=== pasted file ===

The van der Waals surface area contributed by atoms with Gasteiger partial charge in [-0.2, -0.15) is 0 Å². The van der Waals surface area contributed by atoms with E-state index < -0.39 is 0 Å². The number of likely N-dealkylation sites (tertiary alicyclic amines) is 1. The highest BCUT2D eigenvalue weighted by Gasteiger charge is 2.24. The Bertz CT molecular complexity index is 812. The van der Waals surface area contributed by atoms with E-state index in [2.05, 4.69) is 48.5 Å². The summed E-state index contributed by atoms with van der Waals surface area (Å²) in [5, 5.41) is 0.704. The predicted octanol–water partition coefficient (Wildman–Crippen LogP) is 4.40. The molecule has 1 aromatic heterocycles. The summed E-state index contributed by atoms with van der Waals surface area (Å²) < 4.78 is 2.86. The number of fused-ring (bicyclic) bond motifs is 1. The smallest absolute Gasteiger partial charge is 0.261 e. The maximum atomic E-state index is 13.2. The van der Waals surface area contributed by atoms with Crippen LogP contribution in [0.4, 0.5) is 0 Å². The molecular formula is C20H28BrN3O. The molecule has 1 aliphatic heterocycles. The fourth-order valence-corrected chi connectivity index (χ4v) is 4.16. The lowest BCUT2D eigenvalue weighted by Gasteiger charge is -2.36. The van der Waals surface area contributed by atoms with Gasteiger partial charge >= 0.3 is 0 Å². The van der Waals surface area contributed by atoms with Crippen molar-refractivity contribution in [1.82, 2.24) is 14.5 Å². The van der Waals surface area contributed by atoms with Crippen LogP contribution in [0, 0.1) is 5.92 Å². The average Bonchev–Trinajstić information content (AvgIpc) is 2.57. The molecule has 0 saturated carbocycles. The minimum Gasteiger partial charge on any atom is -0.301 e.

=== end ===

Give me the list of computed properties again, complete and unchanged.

The van der Waals surface area contributed by atoms with Gasteiger partial charge in [-0.2, -0.15) is 0 Å². The van der Waals surface area contributed by atoms with E-state index < -0.39 is 0 Å². The number of likely N-dealkylation sites (tertiary alicyclic amines) is 1. The highest BCUT2D eigenvalue weighted by Gasteiger charge is 2.24. The Bertz CT molecular complexity index is 812. The van der Waals surface area contributed by atoms with E-state index in [2.05, 4.69) is 48.5 Å². The summed E-state index contributed by atoms with van der Waals surface area (Å²) in [5, 5.41) is 0.704. The predicted octanol–water partition coefficient (Wildman–Crippen LogP) is 4.40. The molecule has 1 aromatic heterocycles. The summed E-state index contributed by atoms with van der Waals surface area (Å²) < 4.78 is 2.86. The number of fused-ring (bicyclic) bond motifs is 1. The smallest absolute Gasteiger partial charge is 0.261 e. The maximum atomic E-state index is 13.2. The van der Waals surface area contributed by atoms with Crippen LogP contribution in [0.4, 0.5) is 0 Å². The molecular formula is C20H28BrN3O. The molecule has 1 aliphatic heterocycles. The fourth-order valence-corrected chi connectivity index (χ4v) is 4.16. The lowest BCUT2D eigenvalue weighted by Gasteiger charge is -2.36. The van der Waals surface area contributed by atoms with Gasteiger partial charge >= 0.3 is 0 Å². The van der Waals surface area contributed by atoms with Crippen molar-refractivity contribution in [1.82, 2.24) is 14.5 Å². The van der Waals surface area contributed by atoms with Crippen LogP contribution in [0, 0.1) is 5.92 Å². The average Bonchev–Trinajstić information content (AvgIpc) is 2.57. The molecule has 0 saturated carbocycles. The minimum Gasteiger partial charge on any atom is -0.301 e.